Los Angeles

SpaceX Pulls Out of Terminal Island Lease to Build Rocket to Mars

What to Know

  • SpaceX is pulling out of a deal with the city of Los Angeles to lease an 18-acre site on Terminal Island.
  • SpaceX's reasons for the move remain unclear, but the company said it is moving the rocket-building operation to Texas.
  • The rocket is being developed for possible missions to Mars and to transport passengers around the world in record time.

Elon Musk's SpaceX aerospace firm is pulling out of a deal with the city of Los Angeles to lease an 18-acre site on Terminal Island, where it had planned to build a rocket for manned flights to Mars, Councilman Joe Buscaino said Wednesday.

Buscaino, who represents the San Pedro area, announced the news on Twitter.

"While I feel crushed about #SpaceX pulling the #SuperHeavy out of the @PortofLA, I feel confident that other innovators will see the huge value they get in San Pedro," Buscaino wrote.

SpaceX's reasons for the move remain unclear, but the company said it is moving the rocket-building operation to Texas.

Branimir Kvartuc, a spokesman for Buscaino, told City News Service that SpaceX informed the councilman's office last week it was pulling out of the lease, but Kvartuc did not want to fully comment on SpaceX's reasons.

He said the lease included an option for the company to pull out this coming summer.

"The reason they are pulling out has nothing to do with the Port of L.A., has nothing to do with California, it has nothing to do with taxes. It has to do with materials that they are going to build it with," Kvartuc said.

The City Council unanimously approved a 10-year lease with SpaceX in May of last year, with up to two 10-year extensions at a beginning rent of $1.38 million annually.

"This is game-changing for our city, and for the harbor-area communities," Buscaino said at the time.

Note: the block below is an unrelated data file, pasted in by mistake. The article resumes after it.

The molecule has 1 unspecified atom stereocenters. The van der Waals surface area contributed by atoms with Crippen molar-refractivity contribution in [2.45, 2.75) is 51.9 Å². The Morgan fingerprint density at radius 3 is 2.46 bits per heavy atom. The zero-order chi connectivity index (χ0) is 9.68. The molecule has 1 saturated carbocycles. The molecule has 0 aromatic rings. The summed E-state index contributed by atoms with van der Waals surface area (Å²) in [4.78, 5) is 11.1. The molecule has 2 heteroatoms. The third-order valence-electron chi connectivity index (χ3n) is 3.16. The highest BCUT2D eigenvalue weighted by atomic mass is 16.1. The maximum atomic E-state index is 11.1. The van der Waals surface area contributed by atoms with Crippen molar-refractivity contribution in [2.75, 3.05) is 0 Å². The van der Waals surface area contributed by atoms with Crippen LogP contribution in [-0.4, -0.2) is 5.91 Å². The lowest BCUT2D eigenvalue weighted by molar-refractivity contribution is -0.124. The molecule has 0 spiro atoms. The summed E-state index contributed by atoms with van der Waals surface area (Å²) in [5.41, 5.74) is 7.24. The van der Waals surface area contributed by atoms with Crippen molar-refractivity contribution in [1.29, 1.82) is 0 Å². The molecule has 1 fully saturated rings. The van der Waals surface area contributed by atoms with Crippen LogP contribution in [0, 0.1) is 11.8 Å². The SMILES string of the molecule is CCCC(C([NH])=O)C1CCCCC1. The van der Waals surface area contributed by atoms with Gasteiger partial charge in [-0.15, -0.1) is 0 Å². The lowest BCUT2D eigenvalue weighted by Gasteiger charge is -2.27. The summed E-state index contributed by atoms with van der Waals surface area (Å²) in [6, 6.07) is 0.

The Hawthorne-based rocket maker said at the time that the new facility on the former Southwest Marine Shipyard was to be used to build the company's Big Falcon Rocket -- now referred to as the Super Heavy for the booster component and the Starship for the second stage and spacecraft.

The rocket is being developed for possible missions to Mars and to transport passengers around the world in record time. Musk has predicted that the rocket will be ready for a launch to Mars by 2022. SpaceX already leases 8.1 acres in San Pedro's Outer Harbor, where rocket boosters and other spacecraft returning from orbital missions can be docked, and that operation will remain, according to the company.

"To streamline operations, SpaceX is developing and will test the Starship test vehicle at our site in South Texas," Eva Behrend, a spokeswoman for SpaceX, said in an email. "This decision does not impact our current manufacture, design and launch operations in Hawthorne and Vandenberg Air Force Base in California. Additionally, SpaceX will continue recovery operations of our reusable Falcon rockets and Dragon spacecraft at the Port of Los Angeles."

SpaceX officials said initially the company wanted to use the port for its rocket-building operation so it can ship rocket parts by sea to potential launch sites in other parts of the country, as the vessels would be too large to transport by land.

According to a project description in a California Environmental Quality Act review, "the vessels, once complete, would be too large for delivery by road and thus must be taken via supply barge, necessitating the facility be located adjacent to the water."

Earlier this month, SpaceX announced it will be laying off about 10 percent of its workforce. The company, which carried out a record 21 satellite launches last year, has roughly 6,000 employees. Next month, the company will conduct a test launch of its "Crew Dragon" capsule designed to take astronauts to the International Space Station.

Copyright CNS - City News Service
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